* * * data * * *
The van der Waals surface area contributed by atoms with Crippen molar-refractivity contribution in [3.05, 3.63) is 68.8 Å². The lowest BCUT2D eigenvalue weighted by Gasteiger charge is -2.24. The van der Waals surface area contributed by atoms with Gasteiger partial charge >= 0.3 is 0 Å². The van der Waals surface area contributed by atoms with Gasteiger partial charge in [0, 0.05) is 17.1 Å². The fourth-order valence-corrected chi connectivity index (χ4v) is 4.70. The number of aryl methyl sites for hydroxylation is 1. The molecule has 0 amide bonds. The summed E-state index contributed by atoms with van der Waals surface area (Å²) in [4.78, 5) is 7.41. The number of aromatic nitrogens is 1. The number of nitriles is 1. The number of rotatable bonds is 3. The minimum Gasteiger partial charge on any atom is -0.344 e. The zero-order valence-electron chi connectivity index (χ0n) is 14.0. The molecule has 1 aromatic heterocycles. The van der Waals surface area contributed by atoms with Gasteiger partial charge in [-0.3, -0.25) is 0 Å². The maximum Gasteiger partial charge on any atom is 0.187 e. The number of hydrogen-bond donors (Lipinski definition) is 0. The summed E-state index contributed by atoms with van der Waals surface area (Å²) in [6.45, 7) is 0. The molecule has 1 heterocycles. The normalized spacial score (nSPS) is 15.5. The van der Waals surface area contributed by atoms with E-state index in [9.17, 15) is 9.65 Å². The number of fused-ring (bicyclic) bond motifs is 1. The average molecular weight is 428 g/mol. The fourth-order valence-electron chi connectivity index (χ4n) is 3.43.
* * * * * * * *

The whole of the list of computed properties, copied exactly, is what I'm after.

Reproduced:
The van der Waals surface area contributed by atoms with Crippen molar-refractivity contribution in [3.05, 3.63) is 68.8 Å². The lowest BCUT2D eigenvalue weighted by Gasteiger charge is -2.24. The van der Waals surface area contributed by atoms with Gasteiger partial charge >= 0.3 is 0 Å². The van der Waals surface area contributed by atoms with Gasteiger partial charge in [0, 0.05) is 17.1 Å². The fourth-order valence-corrected chi connectivity index (χ4v) is 4.70. The number of aryl methyl sites for hydroxylation is 1. The molecule has 0 amide bonds. The summed E-state index contributed by atoms with van der Waals surface area (Å²) in [4.78, 5) is 7.41. The number of aromatic nitrogens is 1. The number of nitriles is 1. The number of rotatable bonds is 3. The minimum Gasteiger partial charge on any atom is -0.344 e. The zero-order valence-electron chi connectivity index (χ0n) is 14.0. The molecule has 1 aromatic heterocycles. The van der Waals surface area contributed by atoms with Gasteiger partial charge in [-0.3, -0.25) is 0 Å². The maximum Gasteiger partial charge on any atom is 0.187 e. The number of hydrogen-bond donors (Lipinski definition) is 0. The summed E-state index contributed by atoms with van der Waals surface area (Å²) in [6.45, 7) is 0. The molecule has 1 heterocycles. The normalized spacial score (nSPS) is 15.5. The van der Waals surface area contributed by atoms with E-state index in [9.17, 15) is 9.65 Å². The number of fused-ring (bicyclic) bond motifs is 1. The average molecular weight is 428 g/mol. The fourth-order valence-electron chi connectivity index (χ4n) is 3.43.